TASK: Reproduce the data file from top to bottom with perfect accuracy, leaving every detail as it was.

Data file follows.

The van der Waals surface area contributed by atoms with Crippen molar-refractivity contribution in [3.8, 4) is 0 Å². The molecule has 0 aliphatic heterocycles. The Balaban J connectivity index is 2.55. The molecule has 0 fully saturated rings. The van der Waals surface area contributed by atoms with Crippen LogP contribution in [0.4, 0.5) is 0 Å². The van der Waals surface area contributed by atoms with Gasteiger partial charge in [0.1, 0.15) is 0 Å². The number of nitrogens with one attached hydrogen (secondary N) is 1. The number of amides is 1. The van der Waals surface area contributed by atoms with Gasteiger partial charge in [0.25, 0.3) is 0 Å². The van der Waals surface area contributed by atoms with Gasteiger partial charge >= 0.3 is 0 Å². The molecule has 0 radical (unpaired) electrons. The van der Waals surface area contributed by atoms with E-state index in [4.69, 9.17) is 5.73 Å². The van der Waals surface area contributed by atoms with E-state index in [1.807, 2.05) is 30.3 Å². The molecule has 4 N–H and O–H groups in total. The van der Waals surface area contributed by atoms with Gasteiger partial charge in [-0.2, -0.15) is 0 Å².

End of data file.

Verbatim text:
The van der Waals surface area contributed by atoms with Crippen molar-refractivity contribution in [3.8, 4) is 0 Å². The molecule has 0 aliphatic heterocycles. The Balaban J connectivity index is 2.55. The molecule has 0 fully saturated rings. The van der Waals surface area contributed by atoms with Crippen LogP contribution in [0.4, 0.5) is 0 Å². The van der Waals surface area contributed by atoms with Gasteiger partial charge in [0.1, 0.15) is 0 Å². The number of nitrogens with one attached hydrogen (secondary N) is 1. The number of amides is 1. The van der Waals surface area contributed by atoms with Gasteiger partial charge in [0.25, 0.3) is 0 Å². The van der Waals surface area contributed by atoms with Gasteiger partial charge >= 0.3 is 0 Å². The molecule has 0 radical (unpaired) electrons. The van der Waals surface area contributed by atoms with E-state index in [4.69, 9.17) is 5.73 Å². The van der Waals surface area contributed by atoms with E-state index in [1.807, 2.05) is 30.3 Å². The molecule has 4 N–H and O–H groups in total. The van der Waals surface area contributed by atoms with Gasteiger partial charge in [-0.2, -0.15) is 0 Å².